The safety and efficacy of alternating desferrioxamine and deferiprone for the treatment of iron overload in patients with transfusion-dependent anemias was studied in 60 thalassemia patients regularly treated with desferrioxamine. Patients were randomized to continue desferrioxamine alone (20–60 mg/kg/day, 5–7 days/week) or to alternate desferrioxamine (20–60 mg/kg/day, 2 days/week) with oral deferiprone (25 mg/kg tid, 5 days/week). Both treatment groups were similar for age (19.8 ± 6.1 years for desferrioxamine alone and 18.7 ± 4.8 years for alternate therapy) as was gender distribution and mean standard dose of desferrioxamine at the time of study initiation. Over the following 12 months, all patients were monitored weekly for adverse events and for their white blood cell count. Efficacy of the chelation was evaluated by measurement of the serum ferritin, liver iron concentration (magnetic susceptometry by SQUID), and by Non-Transferrin Bound Iron (NTBI). Compliance was comparable for both arms (96.1 ± 5.0% for alternate therapy vs 95.7 ± 5.7 % for desferrioxamine alone; p=0.7883). There was no significant difference in the proportion of patients with adverse events in the two therapy groups but the chelation regimens were associated with distinct adverse events. The alternate therapy was associated with transient gastrointestinal symptoms, such as vomiting in 5 patients (17%), abdominal pain in 3 patients (10%), or diarrhea in one patient (3%), or transient increase of serum ALT levels in one patient (3%), occurring mainly in the first weeks of therapy and were mild/moderate in severity. Daily infusions of desferrioxamine were associated with abscess at the site of infusion in one patient (3%), and allergic reactions in another patient (3%). Mean serum ALT levels were not significantly different between the two therapies. There were no episodes of agranulocytosis and only one patient, treated with desferrioxamine alone, experienced milder neutropenia.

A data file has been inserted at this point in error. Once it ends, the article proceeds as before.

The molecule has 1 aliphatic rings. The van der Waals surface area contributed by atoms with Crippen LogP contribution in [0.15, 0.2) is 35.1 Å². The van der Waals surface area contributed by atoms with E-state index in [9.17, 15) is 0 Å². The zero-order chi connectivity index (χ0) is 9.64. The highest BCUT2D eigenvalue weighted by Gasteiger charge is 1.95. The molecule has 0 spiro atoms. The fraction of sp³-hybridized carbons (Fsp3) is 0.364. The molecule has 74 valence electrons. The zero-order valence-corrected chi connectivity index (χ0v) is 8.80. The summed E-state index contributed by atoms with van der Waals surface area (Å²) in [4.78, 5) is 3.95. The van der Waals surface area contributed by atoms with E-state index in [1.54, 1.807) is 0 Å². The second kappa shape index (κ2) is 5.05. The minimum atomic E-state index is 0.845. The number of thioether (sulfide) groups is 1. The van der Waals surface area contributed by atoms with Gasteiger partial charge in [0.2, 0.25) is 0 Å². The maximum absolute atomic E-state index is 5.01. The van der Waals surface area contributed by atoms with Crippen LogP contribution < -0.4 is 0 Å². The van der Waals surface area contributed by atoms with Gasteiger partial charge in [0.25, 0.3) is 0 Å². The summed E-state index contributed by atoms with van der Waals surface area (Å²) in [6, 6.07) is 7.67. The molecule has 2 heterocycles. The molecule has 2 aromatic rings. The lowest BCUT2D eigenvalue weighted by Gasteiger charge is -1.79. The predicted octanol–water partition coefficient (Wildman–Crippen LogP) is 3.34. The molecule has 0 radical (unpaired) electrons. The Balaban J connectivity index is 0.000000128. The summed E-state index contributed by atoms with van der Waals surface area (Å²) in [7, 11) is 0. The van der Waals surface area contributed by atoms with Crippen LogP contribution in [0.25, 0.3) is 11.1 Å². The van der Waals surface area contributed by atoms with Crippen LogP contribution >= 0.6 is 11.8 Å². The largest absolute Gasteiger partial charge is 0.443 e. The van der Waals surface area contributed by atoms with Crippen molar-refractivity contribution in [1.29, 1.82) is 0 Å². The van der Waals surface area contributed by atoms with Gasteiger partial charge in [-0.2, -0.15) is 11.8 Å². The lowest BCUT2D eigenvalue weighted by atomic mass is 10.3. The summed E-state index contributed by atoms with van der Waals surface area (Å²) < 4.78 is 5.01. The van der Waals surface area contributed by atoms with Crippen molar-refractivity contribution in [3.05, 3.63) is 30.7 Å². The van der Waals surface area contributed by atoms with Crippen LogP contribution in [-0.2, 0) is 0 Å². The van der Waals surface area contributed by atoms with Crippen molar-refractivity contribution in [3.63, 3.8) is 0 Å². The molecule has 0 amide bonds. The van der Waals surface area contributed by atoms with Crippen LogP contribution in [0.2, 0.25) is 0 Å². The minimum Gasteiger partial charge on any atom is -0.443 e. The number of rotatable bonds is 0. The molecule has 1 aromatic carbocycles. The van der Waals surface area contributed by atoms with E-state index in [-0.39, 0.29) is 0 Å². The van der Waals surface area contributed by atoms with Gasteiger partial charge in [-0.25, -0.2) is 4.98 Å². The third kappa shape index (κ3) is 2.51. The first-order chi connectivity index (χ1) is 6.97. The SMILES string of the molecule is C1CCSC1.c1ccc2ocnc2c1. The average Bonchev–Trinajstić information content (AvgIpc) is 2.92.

Both therapies resulted in similar decreases of serum ferritin (−349 ± 573 mg/L for the desferrioxamine arm; −248 ± 791 for the alternate arm; p=0.5802), and of liver iron concentrations (−239 ± 474 μg/g wet weight for the desferrioxamine arm; −65 ± 615 μg/g wet weight for the alternate therapy arm; p=0.2263) by the end of the treatment period. No significant changes in NTBI were observed between the two treatment arms (1.10 ± 7.19 μmol/L for the desferrioxamine arm; −0.03 ± 8.13 μmol/L for the alternate arm; p=0.5775). In conclusion, this 12 month study in transfusion-dependent thalassemia demonstrated that the alternating therapy with deferiprone and desferrioxamine is not associated with a significant increase in the incidence of adverse events and that it has comparable efficacy to desferrioxamine alone in controlling iron overload.